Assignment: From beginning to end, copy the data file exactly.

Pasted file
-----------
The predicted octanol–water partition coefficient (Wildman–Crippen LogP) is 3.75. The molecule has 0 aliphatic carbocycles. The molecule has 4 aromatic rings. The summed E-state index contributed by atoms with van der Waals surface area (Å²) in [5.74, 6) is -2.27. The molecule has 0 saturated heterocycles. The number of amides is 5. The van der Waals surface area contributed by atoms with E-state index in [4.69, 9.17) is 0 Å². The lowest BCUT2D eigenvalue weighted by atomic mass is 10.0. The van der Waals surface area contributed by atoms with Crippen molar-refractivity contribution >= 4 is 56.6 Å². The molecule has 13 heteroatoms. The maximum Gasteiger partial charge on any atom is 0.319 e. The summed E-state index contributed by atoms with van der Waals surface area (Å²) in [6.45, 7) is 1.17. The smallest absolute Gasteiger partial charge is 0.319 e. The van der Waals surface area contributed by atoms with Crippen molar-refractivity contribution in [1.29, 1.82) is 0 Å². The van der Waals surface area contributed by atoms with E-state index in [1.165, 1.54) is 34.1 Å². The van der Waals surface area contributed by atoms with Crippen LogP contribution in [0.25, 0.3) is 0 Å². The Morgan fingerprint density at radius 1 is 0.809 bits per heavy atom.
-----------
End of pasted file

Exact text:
The predicted octanol–water partition coefficient (Wildman–Crippen LogP) is 3.75. The molecule has 0 aliphatic carbocycles. The molecule has 4 aromatic rings. The summed E-state index contributed by atoms with van der Waals surface area (Å²) in [5.74, 6) is -2.27. The molecule has 0 saturated heterocycles. The number of amides is 5. The van der Waals surface area contributed by atoms with E-state index in [4.69, 9.17) is 0 Å². The lowest BCUT2D eigenvalue weighted by atomic mass is 10.0. The van der Waals surface area contributed by atoms with Crippen molar-refractivity contribution >= 4 is 56.6 Å². The molecule has 13 heteroatoms. The maximum Gasteiger partial charge on any atom is 0.319 e. The summed E-state index contributed by atoms with van der Waals surface area (Å²) in [6.45, 7) is 1.17. The smallest absolute Gasteiger partial charge is 0.319 e. The van der Waals surface area contributed by atoms with Crippen molar-refractivity contribution in [1.29, 1.82) is 0 Å². The van der Waals surface area contributed by atoms with E-state index in [1.165, 1.54) is 34.1 Å². The van der Waals surface area contributed by atoms with Crippen LogP contribution in [0.25, 0.3) is 0 Å². The Morgan fingerprint density at radius 1 is 0.809 bits per heavy atom.